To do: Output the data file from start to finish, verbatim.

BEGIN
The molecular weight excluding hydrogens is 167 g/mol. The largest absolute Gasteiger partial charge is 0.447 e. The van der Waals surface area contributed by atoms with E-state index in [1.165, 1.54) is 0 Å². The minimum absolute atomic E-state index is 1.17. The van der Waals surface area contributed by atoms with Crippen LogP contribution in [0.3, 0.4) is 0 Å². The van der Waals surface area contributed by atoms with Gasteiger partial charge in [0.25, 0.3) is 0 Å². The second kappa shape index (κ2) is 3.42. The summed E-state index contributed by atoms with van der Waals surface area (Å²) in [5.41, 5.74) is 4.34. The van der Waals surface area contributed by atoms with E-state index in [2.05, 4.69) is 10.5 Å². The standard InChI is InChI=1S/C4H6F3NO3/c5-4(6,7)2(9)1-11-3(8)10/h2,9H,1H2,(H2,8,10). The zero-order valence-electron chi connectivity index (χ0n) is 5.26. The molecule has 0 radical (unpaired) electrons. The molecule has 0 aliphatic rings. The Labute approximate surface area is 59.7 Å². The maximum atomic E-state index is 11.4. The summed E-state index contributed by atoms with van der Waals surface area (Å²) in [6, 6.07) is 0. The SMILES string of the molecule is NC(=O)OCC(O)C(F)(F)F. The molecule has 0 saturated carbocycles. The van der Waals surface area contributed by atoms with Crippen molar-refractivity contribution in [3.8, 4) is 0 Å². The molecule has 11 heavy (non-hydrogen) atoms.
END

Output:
The molecular weight excluding hydrogens is 167 g/mol. The largest absolute Gasteiger partial charge is 0.447 e. The van der Waals surface area contributed by atoms with E-state index in [1.165, 1.54) is 0 Å². The minimum absolute atomic E-state index is 1.17. The van der Waals surface area contributed by atoms with Crippen LogP contribution in [0.3, 0.4) is 0 Å². The van der Waals surface area contributed by atoms with Gasteiger partial charge in [0.25, 0.3) is 0 Å². The second kappa shape index (κ2) is 3.42. The summed E-state index contributed by atoms with van der Waals surface area (Å²) in [5.41, 5.74) is 4.34. The van der Waals surface area contributed by atoms with E-state index in [2.05, 4.69) is 10.5 Å². The standard InChI is InChI=1S/C4H6F3NO3/c5-4(6,7)2(9)1-11-3(8)10/h2,9H,1H2,(H2,8,10). The zero-order valence-electron chi connectivity index (χ0n) is 5.26. The molecule has 0 radical (unpaired) electrons. The molecule has 0 aliphatic rings. The Labute approximate surface area is 59.7 Å². The maximum atomic E-state index is 11.4. The summed E-state index contributed by atoms with van der Waals surface area (Å²) in [6, 6.07) is 0. The SMILES string of the molecule is NC(=O)OCC(O)C(F)(F)F. The molecule has 0 saturated carbocycles. The van der Waals surface area contributed by atoms with Crippen molar-refractivity contribution in [3.8, 4) is 0 Å². The molecule has 11 heavy (non-hydrogen) atoms.